AP US Government and Politics: Foundations of American Democracy Notes

Key Takeaways: Foundations of American Democracy

  1. Democratic ideals are reflected in early American documents. The Declaration of Independence provided a foundation for popular sovereignty. The Articles of Confederation provided an early structure for national government, ultimately proving too weak. The Constitution provided the structure and foundations for a unique form of political democracy and a republican form of government. The Bill of Rights was designed to protect the rights of the citizens from governmental abuse.
  2. The Federalists, proponents of a strong national government, believed that a large republic would help control the potential issues with factions by spreading governing authority to elected representatives as well as by dividing power between the national and state governments. Anti-Federalists feared that a strong central national government would diminish or violate the rights of individual citizens; instead, they preferred to delegate more authority to the state governments.
  3. The Great Compromise (the Connecticut Compromise), the Electoral College, and the Three-Fifths Compromise were direct results of the political negotiation that took place at the Constitutional Convention.
  4. Key constitutional principles, such as the separation of powers and checks and balances, help prevent one branch of government from becoming too powerful or subject to corruption. The three branches (the legislative, executive, and judicial branches) are allocated distinct powers and duties, and each branch has certain “checks,” or controls, on the other two. These ideas were advocated for in Federalist 51, in which James Madison expressed concerns about potential abuses by majorities.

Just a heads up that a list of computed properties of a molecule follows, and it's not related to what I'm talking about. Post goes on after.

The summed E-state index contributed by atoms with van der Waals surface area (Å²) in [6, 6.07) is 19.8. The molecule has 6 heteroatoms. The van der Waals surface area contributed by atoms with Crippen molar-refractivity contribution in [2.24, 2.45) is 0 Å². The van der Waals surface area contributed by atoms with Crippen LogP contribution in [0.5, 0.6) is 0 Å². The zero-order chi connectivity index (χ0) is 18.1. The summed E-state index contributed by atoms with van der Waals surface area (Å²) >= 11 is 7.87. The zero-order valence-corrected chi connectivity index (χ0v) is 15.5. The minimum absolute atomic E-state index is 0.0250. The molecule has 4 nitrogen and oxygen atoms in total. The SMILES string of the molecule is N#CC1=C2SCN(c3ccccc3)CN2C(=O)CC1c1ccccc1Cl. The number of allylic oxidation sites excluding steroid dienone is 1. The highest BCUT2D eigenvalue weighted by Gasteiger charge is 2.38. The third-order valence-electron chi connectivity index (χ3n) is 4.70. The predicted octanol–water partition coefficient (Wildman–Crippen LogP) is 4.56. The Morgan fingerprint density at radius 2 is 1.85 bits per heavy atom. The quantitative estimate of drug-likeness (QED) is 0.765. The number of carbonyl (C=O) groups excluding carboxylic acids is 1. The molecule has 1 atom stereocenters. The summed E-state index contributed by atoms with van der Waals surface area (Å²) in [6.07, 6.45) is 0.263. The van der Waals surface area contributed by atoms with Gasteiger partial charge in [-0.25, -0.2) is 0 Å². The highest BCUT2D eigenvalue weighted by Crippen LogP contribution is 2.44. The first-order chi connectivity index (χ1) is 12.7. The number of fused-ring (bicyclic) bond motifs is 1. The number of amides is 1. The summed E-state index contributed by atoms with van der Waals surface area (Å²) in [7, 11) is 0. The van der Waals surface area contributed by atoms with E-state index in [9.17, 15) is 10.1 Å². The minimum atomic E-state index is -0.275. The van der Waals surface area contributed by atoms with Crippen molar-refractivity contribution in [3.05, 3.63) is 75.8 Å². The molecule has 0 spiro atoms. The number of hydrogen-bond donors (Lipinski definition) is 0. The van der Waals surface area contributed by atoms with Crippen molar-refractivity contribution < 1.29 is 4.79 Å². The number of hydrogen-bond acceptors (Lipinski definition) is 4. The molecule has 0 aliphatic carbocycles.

5. Federalism is one of the basic principles of American government, dividing powers between national and state governments. The Constitution’s supremacy clause states that the Constitution is “the supreme Law of the Land.” All public officials of the country must give oaths to support the Constitution, and states cannot override the national powers.
  6. The exact balance between state and national power has long been the subject of debate; the balance has changed over time, partly based on U.S. Supreme Court interpretation in certain landmark cases, such as McCulloch v. Maryland (1819) and United States v. Lopez (1995).

Key Terms: Foundations of American Democracy

Democratic Ideals

  • The Declaration of Independence: Formal statement written by Thomas Jefferson in 1776 declaring the freedom of the thirteen American colonies from Great Britain.
  • Popular sovereignty: The principle that a government derives its power from the consent of the people, primarily through their elected representatives.
  • Federalism: A key constitutional principle that calls for the division or separation of power across local, state, and national levels of government.
  • Bill of Rights: The first 10 amendments to the Constitution, which were added in 1789; protected rights include freedom of speech, freedom of religion, and the right to be free from unreasonable searches and seizures.
  • Republic: A form of government in which the power to govern comes not directly from the citizens but rather through representation by elected officials.
  • Participatory model: A model of democracy that emphasizes broad citizen participation in government and politics.
  • Pluralist model: A model of democracy that emphasizes the need for different organized groups to compete against each other in order to influence policy.
  • Federalist 10: Essay in which James Madison argues that the power of factions is best controlled through a republican form of government.
  • Factions: Groups of like-minded people who try to influence the government and public policy.
  • Elite model: A model of democracy that emphasizes limited participation in politics and civil society.
  • Direct democracy: A form of democracy in which the citizens are able to decide on policy and governmental action directly.


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